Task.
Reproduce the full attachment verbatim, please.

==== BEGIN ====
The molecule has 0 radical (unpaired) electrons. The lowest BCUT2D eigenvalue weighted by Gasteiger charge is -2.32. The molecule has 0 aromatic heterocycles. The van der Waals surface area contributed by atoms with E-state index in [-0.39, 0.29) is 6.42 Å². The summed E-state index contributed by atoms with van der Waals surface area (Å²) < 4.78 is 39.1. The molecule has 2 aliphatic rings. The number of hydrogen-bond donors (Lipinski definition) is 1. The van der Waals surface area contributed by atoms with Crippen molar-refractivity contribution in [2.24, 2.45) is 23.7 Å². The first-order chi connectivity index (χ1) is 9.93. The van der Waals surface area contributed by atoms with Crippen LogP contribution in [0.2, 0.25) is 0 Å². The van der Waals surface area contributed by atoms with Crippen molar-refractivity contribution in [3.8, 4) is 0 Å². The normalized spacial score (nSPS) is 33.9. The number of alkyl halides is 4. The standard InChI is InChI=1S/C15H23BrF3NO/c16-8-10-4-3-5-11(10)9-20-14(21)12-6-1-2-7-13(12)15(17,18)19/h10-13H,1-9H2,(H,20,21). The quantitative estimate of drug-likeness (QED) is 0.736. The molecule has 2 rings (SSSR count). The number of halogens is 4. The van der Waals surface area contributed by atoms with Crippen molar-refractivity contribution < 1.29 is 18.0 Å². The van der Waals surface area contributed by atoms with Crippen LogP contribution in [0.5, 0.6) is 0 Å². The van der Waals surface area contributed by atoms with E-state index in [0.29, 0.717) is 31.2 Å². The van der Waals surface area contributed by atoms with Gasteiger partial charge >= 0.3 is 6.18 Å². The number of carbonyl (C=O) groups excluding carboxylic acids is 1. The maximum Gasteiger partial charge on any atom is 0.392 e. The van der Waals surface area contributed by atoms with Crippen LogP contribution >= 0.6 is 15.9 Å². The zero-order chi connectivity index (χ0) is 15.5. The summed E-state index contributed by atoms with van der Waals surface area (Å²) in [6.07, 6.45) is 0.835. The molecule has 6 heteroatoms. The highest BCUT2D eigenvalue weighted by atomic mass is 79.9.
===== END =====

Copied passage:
The molecule has 0 radical (unpaired) electrons. The lowest BCUT2D eigenvalue weighted by Gasteiger charge is -2.32. The molecule has 0 aromatic heterocycles. The van der Waals surface area contributed by atoms with E-state index in [-0.39, 0.29) is 6.42 Å². The summed E-state index contributed by atoms with van der Waals surface area (Å²) < 4.78 is 39.1. The molecule has 2 aliphatic rings. The number of hydrogen-bond donors (Lipinski definition) is 1. The van der Waals surface area contributed by atoms with Crippen molar-refractivity contribution in [2.24, 2.45) is 23.7 Å². The first-order chi connectivity index (χ1) is 9.93. The van der Waals surface area contributed by atoms with Crippen LogP contribution in [0.2, 0.25) is 0 Å². The van der Waals surface area contributed by atoms with Crippen molar-refractivity contribution in [3.8, 4) is 0 Å². The normalized spacial score (nSPS) is 33.9. The number of alkyl halides is 4. The standard InChI is InChI=1S/C15H23BrF3NO/c16-8-10-4-3-5-11(10)9-20-14(21)12-6-1-2-7-13(12)15(17,18)19/h10-13H,1-9H2,(H,20,21). The quantitative estimate of drug-likeness (QED) is 0.736. The molecule has 2 rings (SSSR count). The number of halogens is 4. The van der Waals surface area contributed by atoms with Crippen molar-refractivity contribution < 1.29 is 18.0 Å². The van der Waals surface area contributed by atoms with Crippen LogP contribution in [0.5, 0.6) is 0 Å². The van der Waals surface area contributed by atoms with E-state index in [0.29, 0.717) is 31.2 Å². The van der Waals surface area contributed by atoms with Gasteiger partial charge >= 0.3 is 6.18 Å². The number of carbonyl (C=O) groups excluding carboxylic acids is 1. The maximum Gasteiger partial charge on any atom is 0.392 e. The van der Waals surface area contributed by atoms with Crippen LogP contribution >= 0.6 is 15.9 Å². The zero-order chi connectivity index (χ0) is 15.5. The summed E-state index contributed by atoms with van der Waals surface area (Å²) in [6.07, 6.45) is 0.835. The molecule has 6 heteroatoms. The highest BCUT2D eigenvalue weighted by atomic mass is 79.9.